Rebenching: If you equalize, UCLA gets less than otherwise

Inside Higher Ed today has a long piece on UC’s “rebenching” approach which would change the formula by which UC funding is allocated to the various campuses.  As the article notes, some of the disparate funding that tends to favor older campuses such as UCLA is due to the graduate/undergraduate mix.  But even if you adjust for that effect, the older campuses get more.  That fact means that if you equalize, in the end the older campuses will get less than otherwise.  You can phase it in.  But the logic is unavoidable.  Phasing it in just means that the older campuses get less than under the current formula gradually.

Is rebenching going to be tied to differential tuition?  So far, that possibility has not been part of rebenching.  It is likely, of course, that the older campuses could – if allowed – charge more.  But with the governor’s current attitude (see earlier posts), tuition increases are off the table.

Note that the rebenching report indicated that more state funding would be needed to avoid a pure redistribution effect:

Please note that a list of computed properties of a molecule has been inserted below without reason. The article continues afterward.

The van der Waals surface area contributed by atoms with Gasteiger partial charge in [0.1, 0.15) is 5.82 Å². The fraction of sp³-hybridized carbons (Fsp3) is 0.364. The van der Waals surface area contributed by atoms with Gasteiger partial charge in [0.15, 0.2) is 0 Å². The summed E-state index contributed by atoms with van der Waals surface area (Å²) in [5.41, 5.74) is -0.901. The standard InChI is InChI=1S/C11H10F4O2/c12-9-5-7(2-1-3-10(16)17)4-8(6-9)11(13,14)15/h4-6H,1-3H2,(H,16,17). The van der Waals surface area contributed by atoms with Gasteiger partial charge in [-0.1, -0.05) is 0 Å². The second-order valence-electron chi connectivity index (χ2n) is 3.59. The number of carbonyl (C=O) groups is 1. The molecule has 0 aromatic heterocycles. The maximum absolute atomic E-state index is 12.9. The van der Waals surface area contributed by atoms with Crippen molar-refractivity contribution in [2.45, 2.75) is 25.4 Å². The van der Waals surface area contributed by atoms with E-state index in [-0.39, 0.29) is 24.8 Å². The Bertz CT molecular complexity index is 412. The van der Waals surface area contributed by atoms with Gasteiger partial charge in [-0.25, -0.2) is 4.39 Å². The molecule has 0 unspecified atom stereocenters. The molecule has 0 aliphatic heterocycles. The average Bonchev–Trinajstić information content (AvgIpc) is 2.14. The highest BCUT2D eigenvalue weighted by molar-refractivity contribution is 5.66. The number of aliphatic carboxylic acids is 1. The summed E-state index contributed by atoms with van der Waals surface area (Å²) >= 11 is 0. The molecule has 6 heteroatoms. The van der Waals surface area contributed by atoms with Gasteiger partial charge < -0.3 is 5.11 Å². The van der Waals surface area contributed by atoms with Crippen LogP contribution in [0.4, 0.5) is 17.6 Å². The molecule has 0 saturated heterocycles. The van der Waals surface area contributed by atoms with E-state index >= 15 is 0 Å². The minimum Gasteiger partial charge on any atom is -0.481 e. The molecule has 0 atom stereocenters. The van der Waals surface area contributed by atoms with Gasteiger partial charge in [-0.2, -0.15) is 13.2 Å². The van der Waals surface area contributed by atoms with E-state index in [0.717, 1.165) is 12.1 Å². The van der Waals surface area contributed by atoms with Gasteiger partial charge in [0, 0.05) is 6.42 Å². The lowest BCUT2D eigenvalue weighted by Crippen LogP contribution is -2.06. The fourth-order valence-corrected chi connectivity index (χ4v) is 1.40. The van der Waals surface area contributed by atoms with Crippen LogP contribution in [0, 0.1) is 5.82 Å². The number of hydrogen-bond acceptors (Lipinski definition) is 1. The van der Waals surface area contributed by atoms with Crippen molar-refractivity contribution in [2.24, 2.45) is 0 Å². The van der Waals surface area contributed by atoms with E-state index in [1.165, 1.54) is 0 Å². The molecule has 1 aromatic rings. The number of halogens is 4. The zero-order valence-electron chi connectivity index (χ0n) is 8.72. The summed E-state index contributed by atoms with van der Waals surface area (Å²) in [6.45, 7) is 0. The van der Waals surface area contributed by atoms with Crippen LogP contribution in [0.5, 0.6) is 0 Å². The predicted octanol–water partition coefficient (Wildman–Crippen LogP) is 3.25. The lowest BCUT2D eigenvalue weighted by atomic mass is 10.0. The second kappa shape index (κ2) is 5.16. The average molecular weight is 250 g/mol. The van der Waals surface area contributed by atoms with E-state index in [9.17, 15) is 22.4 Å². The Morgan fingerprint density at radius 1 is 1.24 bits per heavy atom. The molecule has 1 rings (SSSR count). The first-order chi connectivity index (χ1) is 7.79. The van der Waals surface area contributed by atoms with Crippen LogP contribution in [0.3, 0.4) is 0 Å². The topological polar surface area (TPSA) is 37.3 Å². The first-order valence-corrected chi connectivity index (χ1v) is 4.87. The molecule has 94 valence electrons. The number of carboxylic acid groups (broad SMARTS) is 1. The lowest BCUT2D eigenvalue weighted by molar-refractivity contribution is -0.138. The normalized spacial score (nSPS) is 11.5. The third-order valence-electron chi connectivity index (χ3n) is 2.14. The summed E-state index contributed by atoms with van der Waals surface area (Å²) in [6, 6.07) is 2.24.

[See page 2 of the rebenching report which follows the cover pages.]

And from the Inside Higher Ed article:
…The Academic Senate… argued that “that monies allocated to the UC should not be subjected to rebenching until and unless the UC reaches its previous maximum funding levels,” since the system is currently operating with about 30 percent less state funding than it had in 2007-08. The Senate also argued that the formula is too simplistic, since educating some undergraduates, such as those in engineering or music, is much more expensive than others…

The Inside Higher Ed article is at:

I will allow myself an editorial comment on rebenching:

4 thoughts on “Rebenching: If you equalize, UCLA gets less than otherwise

  1. From the perspective of the low-income campuses, rebenching is a symbolic reduction in their long tradition of subsidizing the high-income campuses. The UC system functions as Robin Hood in reverse, and it would be only decent of the high-income campuses to acknowledge how much they have benefited from this. The flip side is that a Santa Cruz student receives at that campus about half of what they pay to UC just in tuition. My suggestion is that UCLA faculty help the admin find revenue streams to replace the subsidy revenues from UCSC et al, perhaps by reviewing unjustified cross subsidies and costly boondoggles like the ones this blog has exposed, and thus pioneer reforms that would help the system as a whole–a system from which UCLA benefits more than does UCSC, UCSB, et al.

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